Little Scott turns up for school again, early one summer morning. He’s twelve years old and he likes the lessons. Only problem is every now and then one of the other boys bullies him. It’s not a persistent problem but every now and then he gets pushed around and occasionally punched on the back of the head and laughed at. It could be worse. The thing is, he’s sick of getting into disagreements with the other boys. Any time he speaks his mind, one of the tougher boys will start escalating it. He knows where that eventually leads – shoves, punches and kicks. So he just nips it in the bud early and avoids disagreement. It doesn’t feel right, bottling that up and letting people walk over him.
He sees boxing on TV. The local star has just won the British title and is being interviewed post fight. The champ says he got into boxing because he’d been bullied at school. Something clicks in Scott’s mind and he pesters his dad to let him try out at the local gym.
A week later Scott shows up with his shorts and t-shirt. He’s been freaking out about it all week, nervous about jumping into something so new and scary. Yet, immediately, he loves the atmosphere. There’s the incessant rattle of the speedball rapping against the board. A rhythmic swish and clatter as an amateur fighter whips the leather jump rope under his feet round after round. Even the smell of dried sweat and aging leather is good. Scott loves it.
The coach comes over, makes a bit of small talk to put the new boy at ease, then sends him to get changed. The kids class is about to start. The coach knows when a boy has come in due to bullying or a general sense of physical inadequacy. What’s new to Scott is just a hundreth time for the coach. Scott looks at him with a mix of hope and trust – this coach is an experienced guy who will show him the way to toughen up. Scott’s ready and willing to work as hard as he must.
The group starts the warm up, stretching off. A bit of jogging on the spot, then star jumps, press ups and squat thrusts. Scott is struggling with the latter, getting his feet mixed up and clipping his heels. The coach walks over and has a look, but doesn’t offer any technical advice. He’ll figure it out for himself.
“Keep it up, Scott.” he encourages.
Ten minutes later they are all in front of the mirrors, shadow boxing. Some of the other kids are bobbing and weaving in a rough approximation of the older more experienced boys. Scott is ill-coordinated and doesn’t really know how to stand. Most of the boys have their left foot forward but a few have their right foot out instead. What’s that about?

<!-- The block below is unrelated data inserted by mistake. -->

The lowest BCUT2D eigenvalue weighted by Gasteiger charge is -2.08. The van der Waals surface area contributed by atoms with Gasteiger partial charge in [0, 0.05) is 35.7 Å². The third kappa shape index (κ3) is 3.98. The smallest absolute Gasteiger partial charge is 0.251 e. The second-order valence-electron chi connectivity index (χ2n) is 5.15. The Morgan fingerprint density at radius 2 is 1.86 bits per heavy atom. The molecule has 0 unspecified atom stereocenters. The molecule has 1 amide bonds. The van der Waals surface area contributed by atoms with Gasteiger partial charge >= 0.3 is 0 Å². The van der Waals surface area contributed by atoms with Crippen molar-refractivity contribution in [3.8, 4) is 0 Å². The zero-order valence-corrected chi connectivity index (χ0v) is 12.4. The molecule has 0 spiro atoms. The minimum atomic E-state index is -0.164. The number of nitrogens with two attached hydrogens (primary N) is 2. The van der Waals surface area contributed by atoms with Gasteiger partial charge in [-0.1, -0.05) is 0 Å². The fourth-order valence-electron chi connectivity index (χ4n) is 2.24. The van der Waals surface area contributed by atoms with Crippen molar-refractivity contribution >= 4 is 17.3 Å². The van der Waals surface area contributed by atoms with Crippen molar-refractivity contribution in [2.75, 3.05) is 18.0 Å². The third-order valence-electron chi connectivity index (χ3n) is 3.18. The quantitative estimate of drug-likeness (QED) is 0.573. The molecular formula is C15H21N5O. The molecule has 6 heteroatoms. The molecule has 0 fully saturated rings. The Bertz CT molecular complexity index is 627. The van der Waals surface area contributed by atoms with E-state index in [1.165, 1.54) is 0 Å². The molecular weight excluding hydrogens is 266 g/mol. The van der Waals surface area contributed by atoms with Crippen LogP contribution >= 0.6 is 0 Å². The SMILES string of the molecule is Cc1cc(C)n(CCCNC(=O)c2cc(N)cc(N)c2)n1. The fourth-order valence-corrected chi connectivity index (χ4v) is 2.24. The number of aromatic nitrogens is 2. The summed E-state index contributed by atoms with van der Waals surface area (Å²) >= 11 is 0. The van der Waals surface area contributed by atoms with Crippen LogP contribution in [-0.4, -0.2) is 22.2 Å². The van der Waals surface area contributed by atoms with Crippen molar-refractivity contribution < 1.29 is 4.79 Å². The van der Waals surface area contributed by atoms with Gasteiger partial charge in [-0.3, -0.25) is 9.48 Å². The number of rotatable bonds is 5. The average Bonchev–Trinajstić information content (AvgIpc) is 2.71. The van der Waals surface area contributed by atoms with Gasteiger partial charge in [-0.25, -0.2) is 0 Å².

“Don’t worry about it” says the coach. “Just stand however feels best”
So Scott awkwardly pushes his hands out in front in something looking a bit like a punch and tries bobbing his head. It’s a bit tough. He falls off balance a few times. He tries left foot forward, right foot forward and also standing square-on.
Another ten minutes pass and now the boys have all pulled a pair of boxing gloves out of the communal box and are each standing in front of a punch bag. The round bell rings and Scott starts cuffing his a bit, then looking around at the other boys. One of the older lads, a competitive fighter, is punching away on the top-bottom bag, swaying left and right to dodge as it springs back at him after every punch. Scott turns back to his heavy bag and tries that. It doesn’t move much – it’s not the same bag, after all.
“Nice one Scott” says the coach and pats him on the shoulder. “Keep it up”
Twenty minutes later the coach is pulling a couple of boys out of training and sending them into the ring to spar.
“Scott” shouts the coach. “Let’s see how you look in the ring. Do you fancy a go?”
“Um, ok” Scott nervously replies.
He steps through the ropes and sees his opponent across the ring, a boy of similar size but who has obviously been training a lot longer. Scott had noticed him hitting the bag with fluid hard punches, sending it flying backwards with a meaty thwack. He’s a bit nervous.
“What should I do?” Scott asks.
The coach smiles, pats him on the shoulder again with a kind gesture.
“Don’t worry about technique. Just go be your self. Be natural.”
Ten minutes later, Scott wakes up on the table in the dressing room with a bloody nose and mild headache.
“I guess I’m not cut out for boxing” he concludes. “I’ll just put up with the shit at school.”